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Posts Tagged "harps"

Life, Unbounded

A Star With Nine Planets, Maybe More?

Planet, planet, planet.... (Image credit: ESA)

Exactly how many planets orbit any given star is still a major unknown in exoplanetary science. The two primary techniques for detecting planets and quantifying their characteristics have significant limitations that blinker us to the full contents of other solar systems. Radial velocity measurements pick up the tell-tale motion of a star around a system’s [...]

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Life, Unbounded

The Habitable Planets

Habitable Exoplanet

In 1964 Stephen Dole published a hundred and seventy-four page document for a US Air Force project at the RAND corporation in Santa Monica, California. With not a little hubris it was titled “Habitable Planets for Man“, an extraordinarily detailed and prescient scientific study of the nature of worlds that might support life in the [...]

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Observations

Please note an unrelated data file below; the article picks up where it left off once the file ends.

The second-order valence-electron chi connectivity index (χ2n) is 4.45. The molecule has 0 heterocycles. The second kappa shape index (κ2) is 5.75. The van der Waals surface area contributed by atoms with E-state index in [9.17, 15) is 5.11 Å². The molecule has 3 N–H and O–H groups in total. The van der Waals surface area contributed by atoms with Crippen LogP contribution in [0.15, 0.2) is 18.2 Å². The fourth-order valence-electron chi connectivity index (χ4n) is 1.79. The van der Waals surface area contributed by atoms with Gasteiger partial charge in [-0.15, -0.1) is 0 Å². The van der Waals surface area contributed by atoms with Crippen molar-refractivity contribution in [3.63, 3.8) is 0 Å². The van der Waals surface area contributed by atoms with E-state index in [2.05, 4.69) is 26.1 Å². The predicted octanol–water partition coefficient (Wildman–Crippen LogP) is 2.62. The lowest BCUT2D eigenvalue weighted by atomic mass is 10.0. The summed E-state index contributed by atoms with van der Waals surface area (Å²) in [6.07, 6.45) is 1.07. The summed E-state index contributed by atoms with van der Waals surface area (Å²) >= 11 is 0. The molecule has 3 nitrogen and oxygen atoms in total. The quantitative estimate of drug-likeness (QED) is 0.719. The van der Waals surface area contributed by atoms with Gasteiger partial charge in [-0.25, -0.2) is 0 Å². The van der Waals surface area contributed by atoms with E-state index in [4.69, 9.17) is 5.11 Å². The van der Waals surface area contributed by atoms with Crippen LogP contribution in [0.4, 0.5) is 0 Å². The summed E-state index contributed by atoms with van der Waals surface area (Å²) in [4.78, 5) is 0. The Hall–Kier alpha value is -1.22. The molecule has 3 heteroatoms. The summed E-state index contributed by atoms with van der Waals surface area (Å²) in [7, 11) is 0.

Exoplanet Hunters Get a Technology Boost in Search for Earth-like Planets

laser frequency comb for detecting exoplanets

The European Southern Observatory already has one of the world’s best planet-hunting tools in the HARPS spectrograph. Installed at the 3.6-meter La Silla telescope in Chile, HARPS is an instrument that can detect the extremely subtle wobbles in a star’s motion that may be induced by the gravitational pull of an orbiting planet. But the [...]

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Observations

A Plethora of Planets: Number of Known Exoplanets Soaring

Graph of known exoplanets by year

“We are really in the age of discovery of new worlds.” That was Lisa Kaltenegger of the Max Planck Institute for Astronomy in Heidelberg, Germany, and the Harvard–Smithsonian Center for Astrophysics, during a September 12 press conference in which European researchers announced the discovery of about 50 planets new to science. There are now 685 [...]

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